Letterboxd (4/5), Imdb.com (8/10)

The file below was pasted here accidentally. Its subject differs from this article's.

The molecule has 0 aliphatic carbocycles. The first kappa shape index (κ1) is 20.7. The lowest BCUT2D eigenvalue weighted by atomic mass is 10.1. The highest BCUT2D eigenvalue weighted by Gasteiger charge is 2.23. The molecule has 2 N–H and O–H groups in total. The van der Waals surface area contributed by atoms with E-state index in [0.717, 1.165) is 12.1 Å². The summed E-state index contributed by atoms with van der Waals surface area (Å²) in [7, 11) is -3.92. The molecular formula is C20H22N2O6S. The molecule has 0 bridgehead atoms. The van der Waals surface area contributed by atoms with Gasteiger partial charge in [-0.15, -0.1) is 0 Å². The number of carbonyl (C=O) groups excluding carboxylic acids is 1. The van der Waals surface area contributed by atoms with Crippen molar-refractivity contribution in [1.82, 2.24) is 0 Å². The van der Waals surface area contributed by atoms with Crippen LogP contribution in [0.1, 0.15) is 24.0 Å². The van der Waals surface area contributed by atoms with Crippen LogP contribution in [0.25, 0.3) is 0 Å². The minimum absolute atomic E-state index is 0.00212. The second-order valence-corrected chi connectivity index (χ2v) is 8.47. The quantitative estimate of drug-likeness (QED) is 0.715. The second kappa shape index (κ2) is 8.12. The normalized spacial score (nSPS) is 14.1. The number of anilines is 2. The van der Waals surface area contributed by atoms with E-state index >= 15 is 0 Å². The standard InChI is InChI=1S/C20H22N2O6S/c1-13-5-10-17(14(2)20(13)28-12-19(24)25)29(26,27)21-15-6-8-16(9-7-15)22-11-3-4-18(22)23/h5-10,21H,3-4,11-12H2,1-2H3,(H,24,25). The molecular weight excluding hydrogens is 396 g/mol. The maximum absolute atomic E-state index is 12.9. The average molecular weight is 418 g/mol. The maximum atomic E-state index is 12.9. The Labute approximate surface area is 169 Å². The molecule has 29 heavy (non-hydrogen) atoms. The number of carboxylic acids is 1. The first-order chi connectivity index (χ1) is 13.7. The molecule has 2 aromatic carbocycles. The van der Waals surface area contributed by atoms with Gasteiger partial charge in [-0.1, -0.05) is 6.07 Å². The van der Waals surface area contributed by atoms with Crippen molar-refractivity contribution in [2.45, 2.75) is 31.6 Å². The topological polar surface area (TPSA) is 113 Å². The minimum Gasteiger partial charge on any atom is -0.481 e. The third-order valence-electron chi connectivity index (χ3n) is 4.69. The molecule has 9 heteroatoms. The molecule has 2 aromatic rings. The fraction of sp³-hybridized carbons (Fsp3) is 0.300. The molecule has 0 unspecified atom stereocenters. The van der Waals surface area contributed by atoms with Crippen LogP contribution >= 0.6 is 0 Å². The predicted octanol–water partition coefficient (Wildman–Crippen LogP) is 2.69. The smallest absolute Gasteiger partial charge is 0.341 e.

Writer-director Steven Spielberg’s less-than-veiled autobiographical coming of age story is easily his most personal film and one of his best efforts in recent years. In a production where he faithfully follows the storyline of his own youth where just about the only thing that has been changed is the characters’ names, he chronicles the upbringing of an aspiring young auteur (Gabriel LaBelle) who developed a passion for filmmaking when virtually everyone else around him thought he was just aggressively pursuing a hobby. In telling this story, Spielberg touches on the many aspects of life that touched him and influenced his work, such as the support of his concert pianist-turned-reluctant-housewife mother (Michelle Williams) and his onetime-showman Uncle Boris (Judd Hirsch), the impact of antisemitism as the only Jewish kid in the neighborhood, and the strife of marital discord between his mother and father (Paul Dano) and an interloping family best friend (Seth Rogen). It’s also one of the best pictures about moviemaking that I’ve ever seen, rivaling works like François Truffaut’s “Day for Night” (1973). As with many of Spielberg’s later films, this one, too, is a tad long in spots and occasionally somewhat episodic. But the polished storytelling and fine performances of the cast (especially Williams and an all-too-brief appearance by Hirsch) allow this effort to shine as one of the best releases of 2022, as well as a strong contender as movie awards season plays out.